Clinical Trial of the Effects of DHA in the Treatment of Seizure Disorders
|ClinicalTrials.gov Identifier: NCT01769092|
Recruitment Status : Active, not recruiting
First Posted : January 16, 2013
Last Update Posted : September 12, 2016
For many years, there has been interest in the question of whether a special diet of some sort could be used to help control epileptic seizures. The ketogenic diet has been used since the 1920s, but it is used only in children, and is nutritionally unbalanced. It is typically withdrawn after 3 years. The ketogenic diet unfortunately, offers no long-term solution to seizure control.
Our preliminary research now suggests that there may be a healthy, long-term dietary approach to controlling seizures.
Based on our animal work and published clinical studies the investigators hypothesize that a DHA dose of 3 g/day will reduce seizure frequency in patients with intractable seizures.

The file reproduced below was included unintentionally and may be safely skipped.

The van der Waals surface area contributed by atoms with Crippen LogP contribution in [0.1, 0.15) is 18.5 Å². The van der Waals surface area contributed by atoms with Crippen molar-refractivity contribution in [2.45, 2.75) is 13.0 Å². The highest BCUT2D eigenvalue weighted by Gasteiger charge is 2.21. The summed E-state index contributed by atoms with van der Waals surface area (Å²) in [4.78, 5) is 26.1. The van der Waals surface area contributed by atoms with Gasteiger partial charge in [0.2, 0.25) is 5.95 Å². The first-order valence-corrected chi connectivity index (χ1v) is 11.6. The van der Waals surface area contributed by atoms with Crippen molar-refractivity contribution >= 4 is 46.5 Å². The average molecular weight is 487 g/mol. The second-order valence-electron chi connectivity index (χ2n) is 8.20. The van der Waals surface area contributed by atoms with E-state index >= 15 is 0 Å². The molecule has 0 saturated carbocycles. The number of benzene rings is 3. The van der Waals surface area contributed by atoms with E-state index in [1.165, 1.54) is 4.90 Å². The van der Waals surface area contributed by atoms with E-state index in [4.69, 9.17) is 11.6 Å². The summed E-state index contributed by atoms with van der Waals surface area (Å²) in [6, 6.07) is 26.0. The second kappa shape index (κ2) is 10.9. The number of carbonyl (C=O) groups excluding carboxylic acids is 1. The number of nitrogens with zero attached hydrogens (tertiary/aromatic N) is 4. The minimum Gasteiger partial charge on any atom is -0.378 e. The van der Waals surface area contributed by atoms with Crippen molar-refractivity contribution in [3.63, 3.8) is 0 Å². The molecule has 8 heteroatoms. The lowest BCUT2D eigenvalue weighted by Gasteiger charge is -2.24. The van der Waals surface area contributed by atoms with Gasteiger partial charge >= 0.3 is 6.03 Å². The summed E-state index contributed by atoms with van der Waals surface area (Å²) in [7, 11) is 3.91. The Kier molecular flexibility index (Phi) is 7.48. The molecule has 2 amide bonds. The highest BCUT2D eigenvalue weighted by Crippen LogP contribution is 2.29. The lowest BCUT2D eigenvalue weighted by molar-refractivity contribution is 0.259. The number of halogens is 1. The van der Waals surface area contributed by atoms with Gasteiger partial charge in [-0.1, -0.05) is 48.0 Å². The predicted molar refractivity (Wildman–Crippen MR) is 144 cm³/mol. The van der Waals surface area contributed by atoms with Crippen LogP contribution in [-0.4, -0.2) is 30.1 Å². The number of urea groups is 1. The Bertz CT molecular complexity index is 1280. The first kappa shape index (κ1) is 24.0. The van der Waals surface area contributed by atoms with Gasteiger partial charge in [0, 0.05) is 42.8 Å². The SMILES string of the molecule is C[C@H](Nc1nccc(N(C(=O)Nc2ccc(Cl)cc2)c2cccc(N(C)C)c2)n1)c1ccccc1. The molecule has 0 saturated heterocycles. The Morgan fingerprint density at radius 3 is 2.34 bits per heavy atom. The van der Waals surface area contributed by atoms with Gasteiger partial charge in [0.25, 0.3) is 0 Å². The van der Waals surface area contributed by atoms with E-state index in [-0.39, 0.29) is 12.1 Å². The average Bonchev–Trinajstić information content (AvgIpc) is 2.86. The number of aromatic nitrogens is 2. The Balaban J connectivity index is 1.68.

|Condition or disease||Intervention/treatment||Phase|
|Epilepsy (Treatment Refractory)||Dietary Supplement: Fish Oil Other: Safflower Oil||Phase 2 Phase 3|
This will be a small, double-blind study involving placebo and 3 g/day of DHA. There will be a one-month baseline period, followed by a six month treatment period.
- Neurologists from the North York General Hospital or Toronto Western Hospital will refer patients being treated for intractable epilepsy.
- Patients will be contacted by phone by the study coordinator, who will explain the study and ask about willingness to participate. Inclusion and exclusion criteria will be discussed, as well as the patient's responsibilities. It will be made clear that there will be no cost to the patient.
- If patients are interested, a letter will be sent to them. The letter will contain a description of the study, the patient's responsibilities if he/she agrees to participate, and an explanation of informed consent.
One week after the letter, the study coordinator will again contact the patients by phone, answer any questions, and
- if the patient is willing to participate - set up the initial visit.